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Introducing the first BCTR Fellows

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Casasola, Wildeman, and Seguin

Casasola, Wildeman, and Seguin

The BCTR is proud to introduce our first faculty Fellows, who will work closely with the center from 2015-2017. Acting director Elaine Wethington notes, “our aim is to embed the fellows and their students in BCTR activities and have them learn from others doing translational research.” The Fellows Program will help further the center's translational mission by bringing faculty members in the College of Human Ecology into the orbit of the BCTR, actively encouraging their engagement with the center and it's projects, and deepening their knowledge and use of translational research.

BCTR Fellows receive two years of support that includes:

  • An academic-year graduate research assistant (GRA)
  • Pilot study funding
  • Additional funding upon request for costs related to translational research activities (for example, developing relationships with community agencies or dissemination of research to practice audiences)
  • Access to proposal-writing support, including assistance with accessing community populations, working with agencies, IRB issues in translational research, consultation on proposals (including a “mock study section” review)
  • Space for fellows' GRAs in Beebe Hall

Our inaugural fellows are Marianella Casasola, associate professor of human development, Rebecca Seguin, assistant professor of nutritional sciences, and Christopher Wildeman, associate professor of policy analysis and management. A recent article in Human Ecology Magazine presents each fellow's plans for their time in the center:

Casasola plans to continue her research on how to most effectively engender spatial skills and language in children, including their comprehension of words such as ‘rectangle,’ ‘horizontal,’ and ‘corner,’ and their mental rotation abilities.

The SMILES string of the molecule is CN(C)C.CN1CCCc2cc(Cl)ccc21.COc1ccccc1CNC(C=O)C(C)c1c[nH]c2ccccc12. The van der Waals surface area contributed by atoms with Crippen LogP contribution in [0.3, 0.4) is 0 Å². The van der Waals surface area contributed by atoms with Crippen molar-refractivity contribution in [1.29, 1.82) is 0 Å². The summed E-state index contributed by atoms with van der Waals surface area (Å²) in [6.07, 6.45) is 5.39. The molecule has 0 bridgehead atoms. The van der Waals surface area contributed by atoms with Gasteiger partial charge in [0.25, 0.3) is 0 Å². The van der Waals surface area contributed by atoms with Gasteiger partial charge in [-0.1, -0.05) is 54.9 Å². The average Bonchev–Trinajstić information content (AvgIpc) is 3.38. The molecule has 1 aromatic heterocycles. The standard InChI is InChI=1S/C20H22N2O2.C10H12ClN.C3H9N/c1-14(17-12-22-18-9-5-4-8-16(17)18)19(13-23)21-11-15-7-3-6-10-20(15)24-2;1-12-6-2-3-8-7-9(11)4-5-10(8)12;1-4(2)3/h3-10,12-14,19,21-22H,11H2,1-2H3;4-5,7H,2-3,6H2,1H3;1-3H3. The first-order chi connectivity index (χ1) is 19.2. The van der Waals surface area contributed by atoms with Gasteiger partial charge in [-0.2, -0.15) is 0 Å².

Seguin will continue her research on evaluation measures designed to support healthy living in rural areas, including an objective audit tool to assess environmental factors that make healthy eating and physical activity easier or more difficult for local residents.


Wildeman...will co-organize a BCTR conference on children of incarcerated parents, followed by an edited book on the topic. He plans to study whether teachers perceive children with incarcerated parents differently and is working on a proposal to renew the BCTR’s National Data Archive on Child Abuse and Neglect, a resource for researchers nationwide.

The new Fellows program is partially funded by a gift from Evalyn Edwards Milman ’60 and Stephen Milman ’58, MBA ’59.


Community Connections: Bronfenbrenner Center launches Faculty Fellows Program - Human Ecology Magazine

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Talks at Twelve: Marianella Casasola, Thursday, December 10, 2015

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Marianella Casasola, Professor in Human Development, portrait picture.

Spatial Language and Spatial Play in the Early Development of Spatial Skills
Marianella Casasola, Human Development

Thursday, December 10, 2015
Beebe Hall, 2nd floor conference room

This talk is open to all. Lunch will be served. Metered parking is available in the Plantations lot across the road from Beebe Hall. No registration or RSVP required except fo groups of 5 or more. We ask that larger groups email Patty at letting us know of your plans to attend so that we can order enough lunch.

Spatial skills contribute to a number of important abilities—navigation, building from instructions, or imagining an object’s appearance from a different angle. In a one-month study, Dr. Casasola found that providing spatial language as preschool children engaged in constructive play (e.g., building with blocks) yielded greater gains in their spatial skills than constructive play alone. In a Head Start training study, she found that constructive play provided a better context for acquiring spatial language than other play activities (e.g., arts and crafts, book reading). These findings point to a synergistic relation between spatial language and constructive play in the development of young children’s spatial skills and suggest an accessible, cost-effective approach to promoting spatial skills and spatial language in preschool children.

Marianella Casasola is an associate professor of human development in the College of Human Ecology. She received her Ph.D. (2000) and M.A. (1995) from the University of Texas at Austin, and her B.A. (1992) from the University of California at Berkeley. She has been associate editor of Developmental Psychology since 2012 and a board member of the Cognitive Development Society since 2013. Casasola’s talk reports on work done as a BCTR Pilot Study Grant recipient. She is also a current BCTR Fellow, one of three in the program’s inaugural year.

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